I was concerned that this didn't set off a huge discussion among doctors and all of the rest of us about whether we should really continue to do regular screening mammograms. Our lives, health and billions of dollars rest partially on the answer to this question. The fact that it is so important is probably why the conversation has been so slow to start. Not doing the tremendous number of screening mammograms we now do would be very destabilizing since hospitals and surgeons and radiologists depend heavily on this revenue stream. Women's health centers at hospitals are primarily about mammograms and breast cancer diagnosis and treatment. These employ nurses and administrative assistants and social workers and counselors. There are ongoing and yearly campaigns designed to get women to get mammograms. A major change in policy has the potential to free up a great deal of financial and human resources, but at the same time jobs will be lost and budgets broken. If we accept that mammograms have lead to substantial overdiagnosis, this will have a huge emotional impact on women who have been diagnosed with breast cancer as a result of mammogram screening.

So it is not surprising that the response to this Canadian study was measured.

Today two articles were published in the Journal of the American Medical Association one addressing mammograms in general and the other mammograms in women over the age of 74. These articles have been published less than two months after the BMJ article and are already getting lots of press and lots of discussion. The article about the overall risks and benefits of mammography is a review of multiple studies, including the BMJ article, and is really interesting to read. It delicately steps around some strong evidence that mammograms have no particular value in saving womens' lives and comes up with numbers that nevertheless make preventative mammogram screening look unattractive. The conclusions are that mammograms do reduce breast cancer deaths, but on the order of 1-50 per 10,000 women screened for 10 years, depending on age. A total of around 300 will be diagnosed with breast cancer and up to a third of these cancers will be overdiagnosed, resulting in women presumably being treated with radiation, surgery and chemotherapy for tumors that would not have caused harm. Six-thousand of the 10,000 screened with mammography, fully 60%, will be called back during this 10 years for abnormal mammograms that will need further workup, including more imaging and biopsies. Still, the conclusion is that mammograms reduce breast cancer mortality, but only a little bit.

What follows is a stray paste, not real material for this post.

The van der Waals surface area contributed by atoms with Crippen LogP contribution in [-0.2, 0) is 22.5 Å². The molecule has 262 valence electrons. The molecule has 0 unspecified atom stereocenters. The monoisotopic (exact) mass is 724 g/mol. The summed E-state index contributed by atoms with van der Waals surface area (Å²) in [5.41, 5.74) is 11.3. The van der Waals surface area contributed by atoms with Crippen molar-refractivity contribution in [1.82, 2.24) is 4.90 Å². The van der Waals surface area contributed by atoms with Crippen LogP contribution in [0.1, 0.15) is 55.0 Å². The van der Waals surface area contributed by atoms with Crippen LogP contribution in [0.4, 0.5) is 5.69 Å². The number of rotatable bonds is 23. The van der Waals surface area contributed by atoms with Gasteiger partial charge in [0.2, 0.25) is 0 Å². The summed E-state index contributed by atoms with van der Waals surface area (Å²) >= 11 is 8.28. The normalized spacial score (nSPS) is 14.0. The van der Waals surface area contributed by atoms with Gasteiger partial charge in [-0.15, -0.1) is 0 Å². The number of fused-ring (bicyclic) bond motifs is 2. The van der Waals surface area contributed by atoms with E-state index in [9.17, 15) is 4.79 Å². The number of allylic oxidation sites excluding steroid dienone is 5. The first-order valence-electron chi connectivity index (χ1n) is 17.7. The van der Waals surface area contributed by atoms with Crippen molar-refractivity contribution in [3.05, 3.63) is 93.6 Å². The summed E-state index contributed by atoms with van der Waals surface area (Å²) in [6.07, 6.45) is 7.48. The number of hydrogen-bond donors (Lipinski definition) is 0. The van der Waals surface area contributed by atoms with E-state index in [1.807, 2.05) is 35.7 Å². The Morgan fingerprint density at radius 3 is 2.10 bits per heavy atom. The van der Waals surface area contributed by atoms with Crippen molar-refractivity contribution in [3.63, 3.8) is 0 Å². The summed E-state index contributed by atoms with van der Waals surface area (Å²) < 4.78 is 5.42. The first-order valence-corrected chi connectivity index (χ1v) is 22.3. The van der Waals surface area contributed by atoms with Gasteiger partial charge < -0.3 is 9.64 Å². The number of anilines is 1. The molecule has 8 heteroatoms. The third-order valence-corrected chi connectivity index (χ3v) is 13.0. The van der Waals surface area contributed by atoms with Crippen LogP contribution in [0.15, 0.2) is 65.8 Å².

But what about the Canadian study published in February? This looked at women aged 40-59 who were screened with either clinical examination (examination of the breast by a trained health care provider) or mammograms plus clinical examination over the 5 year study period and then followed for 25 years. The only difference in the groups at 25 years is that the mammogram group had more breast cancer. There was no mortality difference. Did the Canadian women in the BMJ study play catch-up and get mammograms after the study was done and so reap all of the mortality benefit? If so, they appear to have also avoided a certain amount of overdiagnosis by taking their 5 year holiday. There are many ways to study the efficacy of mammogram screening, and none of the many studies that have been analyzed and meta-analyzed was really able to do a gold standard approach. Because of the fact that we have embraced mammogram screening as our standard of care, we have not done the definitive study.  Ideally we would compare a group of women who were denied access to mammograms for 25 years and only received clinical breast exams or breast self examination to a group who had mammograms at varying frequencies, say every 1-4 years, along with their clinical breast exams. No such experiment has been done so we rely on evidence gleaned from huge populations over many years but with less than ideal designs.